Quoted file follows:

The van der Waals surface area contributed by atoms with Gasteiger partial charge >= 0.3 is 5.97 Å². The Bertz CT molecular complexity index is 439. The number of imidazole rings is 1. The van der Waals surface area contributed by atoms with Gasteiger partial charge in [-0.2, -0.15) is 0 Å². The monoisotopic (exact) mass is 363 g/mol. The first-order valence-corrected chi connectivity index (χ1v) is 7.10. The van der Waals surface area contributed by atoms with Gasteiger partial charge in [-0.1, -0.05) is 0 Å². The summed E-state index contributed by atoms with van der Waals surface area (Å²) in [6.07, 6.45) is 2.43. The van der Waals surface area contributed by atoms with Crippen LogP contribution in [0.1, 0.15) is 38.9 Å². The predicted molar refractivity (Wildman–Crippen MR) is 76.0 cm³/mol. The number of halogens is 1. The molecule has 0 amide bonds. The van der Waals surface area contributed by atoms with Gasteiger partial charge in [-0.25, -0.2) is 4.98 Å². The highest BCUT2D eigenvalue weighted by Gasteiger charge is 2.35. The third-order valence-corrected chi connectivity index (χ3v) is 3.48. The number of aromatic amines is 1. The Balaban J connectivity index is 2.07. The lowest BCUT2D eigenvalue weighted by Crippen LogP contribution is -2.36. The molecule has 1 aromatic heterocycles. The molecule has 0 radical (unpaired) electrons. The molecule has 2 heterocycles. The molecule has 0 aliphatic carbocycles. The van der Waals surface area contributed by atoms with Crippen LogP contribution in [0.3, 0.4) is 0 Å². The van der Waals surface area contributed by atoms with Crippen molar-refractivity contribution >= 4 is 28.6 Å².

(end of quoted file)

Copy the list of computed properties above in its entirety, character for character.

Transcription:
The van der Waals surface area contributed by atoms with Gasteiger partial charge >= 0.3 is 5.97 Å². The Bertz CT molecular complexity index is 439. The number of imidazole rings is 1. The van der Waals surface area contributed by atoms with Gasteiger partial charge in [-0.2, -0.15) is 0 Å². The monoisotopic (exact) mass is 363 g/mol. The first-order valence-corrected chi connectivity index (χ1v) is 7.10. The van der Waals surface area contributed by atoms with Gasteiger partial charge in [-0.1, -0.05) is 0 Å². The summed E-state index contributed by atoms with van der Waals surface area (Å²) in [6.07, 6.45) is 2.43. The van der Waals surface area contributed by atoms with Crippen LogP contribution in [0.1, 0.15) is 38.9 Å². The predicted molar refractivity (Wildman–Crippen MR) is 76.0 cm³/mol. The number of halogens is 1. The molecule has 0 amide bonds. The van der Waals surface area contributed by atoms with Gasteiger partial charge in [-0.25, -0.2) is 4.98 Å². The highest BCUT2D eigenvalue weighted by Gasteiger charge is 2.35. The third-order valence-corrected chi connectivity index (χ3v) is 3.48. The number of aromatic amines is 1. The Balaban J connectivity index is 2.07. The lowest BCUT2D eigenvalue weighted by Crippen LogP contribution is -2.36. The molecule has 1 aromatic heterocycles. The molecule has 0 radical (unpaired) electrons. The molecule has 2 heterocycles. The molecule has 0 aliphatic carbocycles. The van der Waals surface area contributed by atoms with Crippen LogP contribution in [0.3, 0.4) is 0 Å². The van der Waals surface area contributed by atoms with Crippen molar-refractivity contribution >= 4 is 28.6 Å².